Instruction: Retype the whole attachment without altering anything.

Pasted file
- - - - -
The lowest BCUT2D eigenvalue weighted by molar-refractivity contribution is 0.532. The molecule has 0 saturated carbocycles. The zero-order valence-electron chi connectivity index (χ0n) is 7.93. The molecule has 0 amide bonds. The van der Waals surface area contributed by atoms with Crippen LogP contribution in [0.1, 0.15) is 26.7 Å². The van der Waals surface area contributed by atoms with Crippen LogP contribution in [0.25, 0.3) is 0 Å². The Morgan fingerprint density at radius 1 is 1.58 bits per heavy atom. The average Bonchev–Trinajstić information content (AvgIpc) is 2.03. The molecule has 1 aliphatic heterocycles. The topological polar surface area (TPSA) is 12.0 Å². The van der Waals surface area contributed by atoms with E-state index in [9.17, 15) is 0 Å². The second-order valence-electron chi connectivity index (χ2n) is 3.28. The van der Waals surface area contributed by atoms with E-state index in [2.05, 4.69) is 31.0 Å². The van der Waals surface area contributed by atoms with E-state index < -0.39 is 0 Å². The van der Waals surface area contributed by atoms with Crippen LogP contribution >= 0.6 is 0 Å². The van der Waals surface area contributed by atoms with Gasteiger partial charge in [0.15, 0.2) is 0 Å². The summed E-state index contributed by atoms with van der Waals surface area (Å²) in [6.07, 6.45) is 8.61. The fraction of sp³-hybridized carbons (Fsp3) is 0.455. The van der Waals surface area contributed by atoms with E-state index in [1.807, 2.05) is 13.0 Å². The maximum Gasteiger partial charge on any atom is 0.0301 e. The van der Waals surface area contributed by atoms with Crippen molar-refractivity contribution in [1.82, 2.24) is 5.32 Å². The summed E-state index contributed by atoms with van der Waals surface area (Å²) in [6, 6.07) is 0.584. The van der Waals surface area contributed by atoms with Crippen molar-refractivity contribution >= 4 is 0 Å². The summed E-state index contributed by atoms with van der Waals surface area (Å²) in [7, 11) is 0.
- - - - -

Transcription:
The lowest BCUT2D eigenvalue weighted by molar-refractivity contribution is 0.532. The molecule has 0 saturated carbocycles. The zero-order valence-electron chi connectivity index (χ0n) is 7.93. The molecule has 0 amide bonds. The van der Waals surface area contributed by atoms with Crippen LogP contribution in [0.1, 0.15) is 26.7 Å². The van der Waals surface area contributed by atoms with Crippen LogP contribution in [0.25, 0.3) is 0 Å². The Morgan fingerprint density at radius 1 is 1.58 bits per heavy atom. The average Bonchev–Trinajstić information content (AvgIpc) is 2.03. The molecule has 1 aliphatic heterocycles. The topological polar surface area (TPSA) is 12.0 Å². The van der Waals surface area contributed by atoms with E-state index in [9.17, 15) is 0 Å². The second-order valence-electron chi connectivity index (χ2n) is 3.28. The van der Waals surface area contributed by atoms with E-state index in [2.05, 4.69) is 31.0 Å². The van der Waals surface area contributed by atoms with E-state index < -0.39 is 0 Å². The van der Waals surface area contributed by atoms with Crippen LogP contribution >= 0.6 is 0 Å². The van der Waals surface area contributed by atoms with Gasteiger partial charge in [0.15, 0.2) is 0 Å². The summed E-state index contributed by atoms with van der Waals surface area (Å²) in [6.07, 6.45) is 8.61. The fraction of sp³-hybridized carbons (Fsp3) is 0.455. The van der Waals surface area contributed by atoms with E-state index in [1.807, 2.05) is 13.0 Å². The maximum Gasteiger partial charge on any atom is 0.0301 e. The van der Waals surface area contributed by atoms with Crippen molar-refractivity contribution in [1.82, 2.24) is 5.32 Å². The summed E-state index contributed by atoms with van der Waals surface area (Å²) in [6, 6.07) is 0.584. The van der Waals surface area contributed by atoms with Crippen molar-refractivity contribution >= 4 is 0 Å². The summed E-state index contributed by atoms with van der Waals surface area (Å²) in [7, 11) is 0.